Filmed: February 6-8, 1995
Aired: March 16, 1995
Nielsen rating: 21.4
Audience share: 33
Directed: Andy Ackerman
Writers: Gregg Kavet (He became a story editor in season 7, a supervising producer in season 8, and a co-executive producer in season 9. This was his first writing credit.) and Andy Robin
The title character, Jimmy, is the memorable, eccentric character who talks about himself in the third person, but most of the jokes in this episode come from Shakespeare's old comedic standby: mistaken impressions and mistaken identity.
George's boss, Wilhelm, notices him sweating at work, literally sweating, first because he's come from the gym and his post-basketball shower "didn't take," and second because he was enjoying some spicy kung pao chicken. Wilhelm is investigating an equipment theft, which he suspects was done by someone who works for the Yankees. George truthfully denies any knowledge about the incident, but his boss thinks his sweat indicates he's lying and he reports him to George Steinbrenner. Fortunately, George's adoption of Jimmy's third-person style confuses his fellow George, who lets him go.
On the way home from a dentist appointment, Kramer shares a cab with an older man. He happens to be Professor Deansfry of the Able Mentally Challenged Adults organization (AMCA). He mistakes Kramer's Novocained mouth as an indication of a mental impairment. He is so impressed with Kramer's independence that he invites Kramer to attend an upcoming AMCA benefit where Mel Torme is playing, and to be his special guest at the head table. Elaine, also attending the benefit, tells Kramer Professor Deansfry will figure out that he is not mentally challenged at the benefit, but Kramer has a run-in with Jimmy who blames Kramer for a basketball accident that ruined his training sneaker business. Kramer gets punched in the mouth and his apparent impairment returns in time for Mel Torme to dedicate his performance to him.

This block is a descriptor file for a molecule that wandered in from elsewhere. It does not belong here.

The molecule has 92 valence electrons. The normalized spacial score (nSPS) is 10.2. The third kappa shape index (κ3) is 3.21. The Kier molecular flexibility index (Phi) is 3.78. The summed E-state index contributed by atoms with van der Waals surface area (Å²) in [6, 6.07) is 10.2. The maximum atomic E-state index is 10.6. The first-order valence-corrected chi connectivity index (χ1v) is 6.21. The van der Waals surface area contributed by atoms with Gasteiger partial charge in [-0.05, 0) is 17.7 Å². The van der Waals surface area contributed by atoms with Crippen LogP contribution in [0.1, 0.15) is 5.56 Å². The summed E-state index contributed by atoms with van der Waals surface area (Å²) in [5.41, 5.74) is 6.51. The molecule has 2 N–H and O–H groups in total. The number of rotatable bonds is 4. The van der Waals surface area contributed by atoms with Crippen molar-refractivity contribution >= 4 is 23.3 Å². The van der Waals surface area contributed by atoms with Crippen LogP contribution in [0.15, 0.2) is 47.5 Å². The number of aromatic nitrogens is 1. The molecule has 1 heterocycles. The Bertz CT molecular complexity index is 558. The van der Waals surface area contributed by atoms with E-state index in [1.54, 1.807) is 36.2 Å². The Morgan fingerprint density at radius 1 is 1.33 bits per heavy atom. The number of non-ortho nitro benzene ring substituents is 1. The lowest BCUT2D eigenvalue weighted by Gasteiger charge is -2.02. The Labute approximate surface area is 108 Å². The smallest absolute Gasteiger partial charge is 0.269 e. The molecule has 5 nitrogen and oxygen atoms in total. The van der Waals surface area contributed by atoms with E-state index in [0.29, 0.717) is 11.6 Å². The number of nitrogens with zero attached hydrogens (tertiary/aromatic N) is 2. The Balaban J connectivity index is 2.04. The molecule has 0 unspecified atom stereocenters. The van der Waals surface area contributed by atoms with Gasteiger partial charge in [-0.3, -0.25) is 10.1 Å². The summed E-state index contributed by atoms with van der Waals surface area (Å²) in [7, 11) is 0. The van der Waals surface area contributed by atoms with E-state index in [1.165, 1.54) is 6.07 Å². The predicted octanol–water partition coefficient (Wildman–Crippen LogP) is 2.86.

Kramer doesn't pretend to be impaired, but neither does he correct Professor Deansfry's misconception. Elaine's search for a companion for the AMCA benefit prompts Jerry and George to deny any suggestion that either might be gay:
JERRY: Nah. I can't watch a man sing a song.
ELAINE: What are you, crazy?
JERRY: They get all emotional. They sway. It's embarrassing.
ELAINE: Well, what am I gonna do for a date? Oh! Do you know that blond guy who's always at the Exercycle at the health club?
JERRY: I don't think so.
ELAINE: Yeah, yeah! He's really handsome with those...
JERRY: Elaine, I really don't pay much attention to men`s faces.
ELAINE: You can't find beauty in a man?
JERRY: No. I find them repugnant and unappealing.
ELAINE: Hey! Hey! Listen, do one of you guys know that…that blond guy who's always on the Exercycle at the health club. You know he's just really handsome?
GEORGE: I...I wouldn't know
ELAINE: You know that just admitting a man is handsome doesn't necessarily make you a homosexual.
GEORGE: It doesn't help.
Once again, George and Jerry reveal their underlying homophobia. George continues to fear he could become gay even by considering the physical beauty of another man. George and Jerry's comments are silly, and Elaine's reaction to them marks them as inherently ridiculous. At the same time, their latent homophobia is acceptable and understandable behavior within the two men's other-directed worldview. Only Kramer, who cares much less what others think about him, doesn't mind discussing the physical characteristics of men, although his tastes are exceedingly bizarre:JERRY: Elaine and I were just discussing whether I could admit a man is attractive.
KRAMER: Hmm. Oh! Yeah. I'll tell you who is an attractive man: George Will.
KRAMER: Yeah! He has clean looks, scrubbed and shampooed and...
ELAINE: He's smart....
KRAMER: No, no. I don't find him all that bright.
Elaine has a mistaken identity problem of her own. At the gym she runs into Jimmy and tries to ask him the name of the attractive blond man. His use of the third person confuses her into thinking the other guy's name is Jimmy, and she ends up inadvertently inviting the real Jimmy to the AMCA benefit. Later though when she tries to break off the date with Jimmy she learns the blond man is gay. She also finds Jimmy's way of speaking rather intriguing and decides to take him to the benefit after all. This mistaken identity worked out